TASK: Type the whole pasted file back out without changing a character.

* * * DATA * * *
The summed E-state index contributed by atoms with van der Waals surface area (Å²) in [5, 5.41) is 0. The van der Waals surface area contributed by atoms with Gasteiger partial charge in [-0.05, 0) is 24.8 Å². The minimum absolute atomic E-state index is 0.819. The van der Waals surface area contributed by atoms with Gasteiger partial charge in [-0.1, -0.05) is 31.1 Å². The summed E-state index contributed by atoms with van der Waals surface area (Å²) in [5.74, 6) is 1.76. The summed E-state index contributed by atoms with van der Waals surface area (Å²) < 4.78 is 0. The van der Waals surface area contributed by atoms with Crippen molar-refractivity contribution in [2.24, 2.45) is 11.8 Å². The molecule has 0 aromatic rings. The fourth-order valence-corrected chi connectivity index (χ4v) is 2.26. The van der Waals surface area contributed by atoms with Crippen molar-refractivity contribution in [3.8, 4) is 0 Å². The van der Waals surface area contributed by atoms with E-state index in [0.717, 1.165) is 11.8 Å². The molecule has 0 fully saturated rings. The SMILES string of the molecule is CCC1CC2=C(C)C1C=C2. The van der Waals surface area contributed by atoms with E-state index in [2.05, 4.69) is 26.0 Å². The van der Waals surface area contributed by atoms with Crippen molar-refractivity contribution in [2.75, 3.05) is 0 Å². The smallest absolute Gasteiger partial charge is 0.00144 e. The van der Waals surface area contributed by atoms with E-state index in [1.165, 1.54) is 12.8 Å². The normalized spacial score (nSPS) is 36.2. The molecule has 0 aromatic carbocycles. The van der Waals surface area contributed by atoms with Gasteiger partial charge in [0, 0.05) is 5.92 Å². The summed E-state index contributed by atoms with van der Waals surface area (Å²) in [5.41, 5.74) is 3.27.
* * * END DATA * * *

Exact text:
The summed E-state index contributed by atoms with van der Waals surface area (Å²) in [5, 5.41) is 0. The van der Waals surface area contributed by atoms with Gasteiger partial charge in [-0.05, 0) is 24.8 Å². The minimum absolute atomic E-state index is 0.819. The van der Waals surface area contributed by atoms with Gasteiger partial charge in [-0.1, -0.05) is 31.1 Å². The summed E-state index contributed by atoms with van der Waals surface area (Å²) in [5.74, 6) is 1.76. The summed E-state index contributed by atoms with van der Waals surface area (Å²) < 4.78 is 0. The van der Waals surface area contributed by atoms with Crippen molar-refractivity contribution in [2.24, 2.45) is 11.8 Å². The molecule has 0 aromatic rings. The fourth-order valence-corrected chi connectivity index (χ4v) is 2.26. The van der Waals surface area contributed by atoms with Crippen molar-refractivity contribution in [3.8, 4) is 0 Å². The van der Waals surface area contributed by atoms with E-state index in [0.717, 1.165) is 11.8 Å². The molecule has 0 fully saturated rings. The SMILES string of the molecule is CCC1CC2=C(C)C1C=C2. The van der Waals surface area contributed by atoms with E-state index in [2.05, 4.69) is 26.0 Å². The van der Waals surface area contributed by atoms with Crippen molar-refractivity contribution in [2.75, 3.05) is 0 Å². The smallest absolute Gasteiger partial charge is 0.00144 e. The van der Waals surface area contributed by atoms with E-state index in [1.165, 1.54) is 12.8 Å². The normalized spacial score (nSPS) is 36.2. The molecule has 0 aromatic carbocycles. The van der Waals surface area contributed by atoms with Gasteiger partial charge in [0, 0.05) is 5.92 Å². The summed E-state index contributed by atoms with van der Waals surface area (Å²) in [5.41, 5.74) is 3.27.